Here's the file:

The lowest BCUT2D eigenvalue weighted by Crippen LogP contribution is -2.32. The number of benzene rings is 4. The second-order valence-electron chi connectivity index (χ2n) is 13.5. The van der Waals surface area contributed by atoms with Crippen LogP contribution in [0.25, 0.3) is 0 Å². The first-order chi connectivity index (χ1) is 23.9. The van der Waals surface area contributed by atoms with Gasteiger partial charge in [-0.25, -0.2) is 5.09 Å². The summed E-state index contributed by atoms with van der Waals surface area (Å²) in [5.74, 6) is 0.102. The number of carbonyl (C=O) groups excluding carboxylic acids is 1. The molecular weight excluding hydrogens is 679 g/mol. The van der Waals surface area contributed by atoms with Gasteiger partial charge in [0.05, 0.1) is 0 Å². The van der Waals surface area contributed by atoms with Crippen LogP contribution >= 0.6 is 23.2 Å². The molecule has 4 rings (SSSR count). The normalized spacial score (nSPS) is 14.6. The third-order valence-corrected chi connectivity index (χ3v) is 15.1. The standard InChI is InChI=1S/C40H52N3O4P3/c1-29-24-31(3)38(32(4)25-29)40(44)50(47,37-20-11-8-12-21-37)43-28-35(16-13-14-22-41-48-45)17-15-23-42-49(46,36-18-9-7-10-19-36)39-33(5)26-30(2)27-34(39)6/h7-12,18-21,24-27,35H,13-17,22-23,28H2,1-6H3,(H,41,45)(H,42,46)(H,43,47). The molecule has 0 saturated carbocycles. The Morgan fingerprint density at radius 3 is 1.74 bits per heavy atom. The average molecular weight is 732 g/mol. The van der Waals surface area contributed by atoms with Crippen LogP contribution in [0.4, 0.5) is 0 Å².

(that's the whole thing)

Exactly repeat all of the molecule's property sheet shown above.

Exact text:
The lowest BCUT2D eigenvalue weighted by Crippen LogP contribution is -2.32. The number of benzene rings is 4. The second-order valence-electron chi connectivity index (χ2n) is 13.5. The van der Waals surface area contributed by atoms with Crippen LogP contribution in [0.25, 0.3) is 0 Å². The first-order chi connectivity index (χ1) is 23.9. The van der Waals surface area contributed by atoms with Gasteiger partial charge in [-0.25, -0.2) is 5.09 Å². The summed E-state index contributed by atoms with van der Waals surface area (Å²) in [5.74, 6) is 0.102. The number of carbonyl (C=O) groups excluding carboxylic acids is 1. The molecular weight excluding hydrogens is 679 g/mol. The van der Waals surface area contributed by atoms with Gasteiger partial charge in [0.05, 0.1) is 0 Å². The van der Waals surface area contributed by atoms with Crippen LogP contribution >= 0.6 is 23.2 Å². The molecule has 4 rings (SSSR count). The normalized spacial score (nSPS) is 14.6. The third-order valence-corrected chi connectivity index (χ3v) is 15.1. The standard InChI is InChI=1S/C40H52N3O4P3/c1-29-24-31(3)38(32(4)25-29)40(44)50(47,37-20-11-8-12-21-37)43-28-35(16-13-14-22-41-48-45)17-15-23-42-49(46,36-18-9-7-10-19-36)39-33(5)26-30(2)27-34(39)6/h7-12,18-21,24-27,35H,13-17,22-23,28H2,1-6H3,(H,41,45)(H,42,46)(H,43,47). The molecule has 0 saturated carbocycles. The Morgan fingerprint density at radius 3 is 1.74 bits per heavy atom. The average molecular weight is 732 g/mol. The van der Waals surface area contributed by atoms with Crippen LogP contribution in [0.4, 0.5) is 0 Å².